It is well known that touch is a primal and biologically essential requirement for the formation of a physically and emotionally healthy human being. Neglected babies who are not touched often die. Touch is a vital, critical component for the formation of identity and ego. Of equal importance to touch and holding are the caregiver’s prosody and facial expressions. Attuned touch, holding, prosody, and facial expressions are the very seeds of the touch and talk connection.

The gift of Stephen Porges’ polyvagal theory is that it emphasizes the important connection between talk, touch, and the social engagement system. The coordination of the muscles and nerves that allow an infant to suck, swallow, and breathe, while being safely held in a caregiver’s arms, develop into our social engagement system. This speaks to the underlying foundational importance of touch. To stimulate the polyvagal system by vibrating the vocal cords, while attending to the client in relational intimacy by way of attuned touch, sends a message of safety to the brain ― it stimulates brain activity and heightens the awareness of self while in relation to a safe other.

For clients whose developmental experience of touch was misattuned, neglectful, or abusive, touch-informed practitioners provide the missing sensations and physical support that speak directly to the nervous system. They use touch to add the missing bodily connection necessary to create a complete mind-body corrective experience. Psychologist Rick Hanson, whose work focuses on rewiring the brain’s negativity bias, teaches that new neural pathways are formed when we hold a positive experience a minimum of 10 seconds at a time. Because touch works directly with Hebb’s neurological principle that "neurons that fire together, wire together," providing positive touch experiences stimulates missing neural connections, and, with repetition, further strengthens these connections.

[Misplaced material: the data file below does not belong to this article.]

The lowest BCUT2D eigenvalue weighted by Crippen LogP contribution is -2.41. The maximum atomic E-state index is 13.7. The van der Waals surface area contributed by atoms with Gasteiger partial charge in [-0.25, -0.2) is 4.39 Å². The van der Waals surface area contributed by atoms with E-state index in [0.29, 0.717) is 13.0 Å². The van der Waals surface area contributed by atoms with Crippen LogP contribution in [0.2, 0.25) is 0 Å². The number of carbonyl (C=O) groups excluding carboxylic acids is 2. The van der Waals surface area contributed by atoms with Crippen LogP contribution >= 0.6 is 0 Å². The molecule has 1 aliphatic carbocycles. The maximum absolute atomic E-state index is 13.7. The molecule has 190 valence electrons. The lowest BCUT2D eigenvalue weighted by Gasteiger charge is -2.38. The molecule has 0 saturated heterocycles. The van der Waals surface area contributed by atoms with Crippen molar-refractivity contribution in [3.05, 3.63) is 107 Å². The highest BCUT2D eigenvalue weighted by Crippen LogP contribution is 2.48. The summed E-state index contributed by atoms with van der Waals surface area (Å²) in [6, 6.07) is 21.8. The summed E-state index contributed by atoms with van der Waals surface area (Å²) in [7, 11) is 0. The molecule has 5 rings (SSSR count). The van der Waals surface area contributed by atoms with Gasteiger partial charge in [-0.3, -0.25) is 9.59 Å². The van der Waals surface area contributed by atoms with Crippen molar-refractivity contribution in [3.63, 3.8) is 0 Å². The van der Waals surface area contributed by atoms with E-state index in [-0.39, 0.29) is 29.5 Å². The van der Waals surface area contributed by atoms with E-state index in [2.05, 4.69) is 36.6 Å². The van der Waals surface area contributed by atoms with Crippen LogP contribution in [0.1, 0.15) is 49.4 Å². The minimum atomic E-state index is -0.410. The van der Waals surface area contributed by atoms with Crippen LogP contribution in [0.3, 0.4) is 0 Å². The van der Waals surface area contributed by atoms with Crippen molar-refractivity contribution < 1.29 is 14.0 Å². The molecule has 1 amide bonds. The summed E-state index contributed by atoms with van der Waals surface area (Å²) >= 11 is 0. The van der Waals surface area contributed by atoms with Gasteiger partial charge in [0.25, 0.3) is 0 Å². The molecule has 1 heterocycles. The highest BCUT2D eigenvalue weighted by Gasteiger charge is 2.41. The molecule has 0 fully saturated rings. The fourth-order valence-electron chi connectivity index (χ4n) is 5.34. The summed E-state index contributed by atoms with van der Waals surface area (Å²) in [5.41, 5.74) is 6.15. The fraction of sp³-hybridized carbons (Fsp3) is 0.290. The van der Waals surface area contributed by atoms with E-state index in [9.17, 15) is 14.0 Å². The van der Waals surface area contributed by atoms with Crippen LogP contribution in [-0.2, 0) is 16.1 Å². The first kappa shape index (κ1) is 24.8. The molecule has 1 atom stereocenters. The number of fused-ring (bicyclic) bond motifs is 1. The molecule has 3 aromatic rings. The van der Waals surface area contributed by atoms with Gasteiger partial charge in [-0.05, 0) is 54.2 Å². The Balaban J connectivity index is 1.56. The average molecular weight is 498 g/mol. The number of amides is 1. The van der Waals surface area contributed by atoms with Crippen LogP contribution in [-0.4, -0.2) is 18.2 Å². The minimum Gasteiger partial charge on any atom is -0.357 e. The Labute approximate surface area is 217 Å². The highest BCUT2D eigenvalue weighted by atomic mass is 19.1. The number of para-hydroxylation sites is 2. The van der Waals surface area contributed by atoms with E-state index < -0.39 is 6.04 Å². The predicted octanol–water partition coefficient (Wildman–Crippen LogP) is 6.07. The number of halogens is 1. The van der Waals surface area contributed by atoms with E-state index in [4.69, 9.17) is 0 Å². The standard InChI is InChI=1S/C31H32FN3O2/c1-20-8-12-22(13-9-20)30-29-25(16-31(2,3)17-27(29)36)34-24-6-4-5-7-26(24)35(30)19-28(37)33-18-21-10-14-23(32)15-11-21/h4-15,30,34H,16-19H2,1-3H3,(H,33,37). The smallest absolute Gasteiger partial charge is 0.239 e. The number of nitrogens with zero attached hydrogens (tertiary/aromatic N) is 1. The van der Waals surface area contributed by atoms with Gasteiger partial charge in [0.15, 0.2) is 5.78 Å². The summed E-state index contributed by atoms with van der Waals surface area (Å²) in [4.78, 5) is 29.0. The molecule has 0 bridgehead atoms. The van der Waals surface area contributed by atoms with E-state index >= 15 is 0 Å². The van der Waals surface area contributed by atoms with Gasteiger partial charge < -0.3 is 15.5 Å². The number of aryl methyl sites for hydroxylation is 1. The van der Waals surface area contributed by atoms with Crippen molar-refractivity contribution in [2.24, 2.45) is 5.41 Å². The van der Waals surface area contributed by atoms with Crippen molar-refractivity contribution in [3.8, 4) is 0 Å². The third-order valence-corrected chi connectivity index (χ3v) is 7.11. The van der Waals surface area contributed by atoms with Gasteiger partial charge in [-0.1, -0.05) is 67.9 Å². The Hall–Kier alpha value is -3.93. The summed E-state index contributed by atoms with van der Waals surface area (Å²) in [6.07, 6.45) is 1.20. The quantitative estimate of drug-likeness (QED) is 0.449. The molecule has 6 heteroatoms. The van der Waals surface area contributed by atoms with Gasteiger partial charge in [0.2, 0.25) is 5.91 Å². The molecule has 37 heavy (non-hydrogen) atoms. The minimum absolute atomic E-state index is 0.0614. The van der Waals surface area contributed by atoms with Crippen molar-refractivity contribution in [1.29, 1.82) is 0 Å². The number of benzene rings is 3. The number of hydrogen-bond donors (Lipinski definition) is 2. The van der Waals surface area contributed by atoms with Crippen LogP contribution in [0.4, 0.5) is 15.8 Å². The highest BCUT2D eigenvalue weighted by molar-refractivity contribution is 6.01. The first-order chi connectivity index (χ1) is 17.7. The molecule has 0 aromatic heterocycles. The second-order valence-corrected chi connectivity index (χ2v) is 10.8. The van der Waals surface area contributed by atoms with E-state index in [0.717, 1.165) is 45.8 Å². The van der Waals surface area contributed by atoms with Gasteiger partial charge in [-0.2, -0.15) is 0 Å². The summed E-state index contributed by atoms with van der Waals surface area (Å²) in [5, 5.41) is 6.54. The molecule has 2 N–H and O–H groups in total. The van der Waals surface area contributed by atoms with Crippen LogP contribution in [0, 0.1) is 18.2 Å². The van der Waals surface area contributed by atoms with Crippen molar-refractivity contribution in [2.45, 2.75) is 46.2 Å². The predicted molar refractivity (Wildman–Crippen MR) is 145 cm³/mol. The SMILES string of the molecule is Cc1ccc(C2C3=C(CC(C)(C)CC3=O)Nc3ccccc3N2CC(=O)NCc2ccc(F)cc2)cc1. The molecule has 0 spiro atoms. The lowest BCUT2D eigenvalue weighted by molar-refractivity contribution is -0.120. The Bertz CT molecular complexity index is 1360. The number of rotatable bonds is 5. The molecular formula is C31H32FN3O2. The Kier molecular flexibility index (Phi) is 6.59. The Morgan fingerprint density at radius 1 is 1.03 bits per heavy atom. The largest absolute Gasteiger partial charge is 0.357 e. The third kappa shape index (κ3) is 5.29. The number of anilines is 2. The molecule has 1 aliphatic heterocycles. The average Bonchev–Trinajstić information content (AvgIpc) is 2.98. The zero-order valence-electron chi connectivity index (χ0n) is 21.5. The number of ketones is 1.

A client’s brain and body aren’t thinking: "This person is a bodyworker, not a psychotherapist" or "This bodyworker is talking like a psychotherapist." A client, like an infant in survival need, simply longs to be seen, heard, and held. It is the relationship with the caregiver that fuels healthy development and healing. This can happen with either a psychotherapist or a bodyworker, but it is best when the two are integrated ― when bodywork is psychological, and when the psychological is embodied.

What has become clear to me over the years is that healing developmental relational trauma sometimes requires attuned talk with touch, and at other times requires attuned touch with talk. Psychotherapists tend to underestimate the skills of bodyworkers, and bodyworkers tend to feel intimidated by psychotherapists. I know I was. We have so much to learn from one another by listening to each others’ knowledge, and by working collaboratively to expand our points of view.

Laura Melton, CATCi, CMP, SEP has worked in the field of pain management, stress, and self-regulation for 26 years. She is a  bodyworker, Somatic Experiencing® Practitioner, certified NARM therapist, and graduate of Pierce College in Addiction Studies. Since 2001, Laura has been a Teaching Assistant to Dr. Peter Levine. She is an approved SE session and consultation provider at all levels of training. She is Executive Assistant of the NeuroAffective Touch® Institute and Lead Teaching Assistant to Dr. Aline LaPierre. Laura maintains a private practice in Beverly Hills.